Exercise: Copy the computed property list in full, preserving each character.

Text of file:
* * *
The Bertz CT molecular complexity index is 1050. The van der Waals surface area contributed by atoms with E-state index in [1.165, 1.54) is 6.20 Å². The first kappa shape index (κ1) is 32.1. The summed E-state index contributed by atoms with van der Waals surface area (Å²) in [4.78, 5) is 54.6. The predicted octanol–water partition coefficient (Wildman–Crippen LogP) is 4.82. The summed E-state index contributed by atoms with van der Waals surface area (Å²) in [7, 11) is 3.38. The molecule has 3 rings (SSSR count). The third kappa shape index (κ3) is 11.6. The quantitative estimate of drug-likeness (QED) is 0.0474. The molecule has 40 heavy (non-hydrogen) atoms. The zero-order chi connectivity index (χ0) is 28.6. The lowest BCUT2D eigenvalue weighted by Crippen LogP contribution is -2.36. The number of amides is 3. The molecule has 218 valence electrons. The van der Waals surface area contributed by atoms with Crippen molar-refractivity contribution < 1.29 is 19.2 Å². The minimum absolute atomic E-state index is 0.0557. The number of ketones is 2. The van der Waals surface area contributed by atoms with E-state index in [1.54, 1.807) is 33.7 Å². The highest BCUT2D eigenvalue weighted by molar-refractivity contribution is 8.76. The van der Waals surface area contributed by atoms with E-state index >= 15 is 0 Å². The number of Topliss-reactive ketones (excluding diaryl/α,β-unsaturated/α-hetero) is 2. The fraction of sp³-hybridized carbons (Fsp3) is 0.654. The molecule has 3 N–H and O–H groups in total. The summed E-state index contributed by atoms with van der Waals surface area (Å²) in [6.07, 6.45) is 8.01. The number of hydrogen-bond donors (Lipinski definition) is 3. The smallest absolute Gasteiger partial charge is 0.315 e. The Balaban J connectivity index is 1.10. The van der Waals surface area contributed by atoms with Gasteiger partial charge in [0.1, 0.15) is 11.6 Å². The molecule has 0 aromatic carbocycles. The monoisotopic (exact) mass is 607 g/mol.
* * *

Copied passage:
The Bertz CT molecular complexity index is 1050. The van der Waals surface area contributed by atoms with E-state index in [1.165, 1.54) is 6.20 Å². The first kappa shape index (κ1) is 32.1. The summed E-state index contributed by atoms with van der Waals surface area (Å²) in [4.78, 5) is 54.6. The predicted octanol–water partition coefficient (Wildman–Crippen LogP) is 4.82. The summed E-state index contributed by atoms with van der Waals surface area (Å²) in [7, 11) is 3.38. The molecule has 3 rings (SSSR count). The third kappa shape index (κ3) is 11.6. The quantitative estimate of drug-likeness (QED) is 0.0474. The molecule has 40 heavy (non-hydrogen) atoms. The zero-order chi connectivity index (χ0) is 28.6. The lowest BCUT2D eigenvalue weighted by Crippen LogP contribution is -2.36. The number of amides is 3. The molecule has 218 valence electrons. The van der Waals surface area contributed by atoms with Crippen molar-refractivity contribution < 1.29 is 19.2 Å². The minimum absolute atomic E-state index is 0.0557. The number of ketones is 2. The van der Waals surface area contributed by atoms with E-state index in [1.54, 1.807) is 33.7 Å². The highest BCUT2D eigenvalue weighted by molar-refractivity contribution is 8.76. The van der Waals surface area contributed by atoms with E-state index >= 15 is 0 Å². The number of Topliss-reactive ketones (excluding diaryl/α,β-unsaturated/α-hetero) is 2. The fraction of sp³-hybridized carbons (Fsp3) is 0.654. The molecule has 3 N–H and O–H groups in total. The summed E-state index contributed by atoms with van der Waals surface area (Å²) in [6.07, 6.45) is 8.01. The number of hydrogen-bond donors (Lipinski definition) is 3. The smallest absolute Gasteiger partial charge is 0.315 e. The Balaban J connectivity index is 1.10. The van der Waals surface area contributed by atoms with Gasteiger partial charge in [0.1, 0.15) is 11.6 Å². The molecule has 0 aromatic carbocycles. The monoisotopic (exact) mass is 607 g/mol.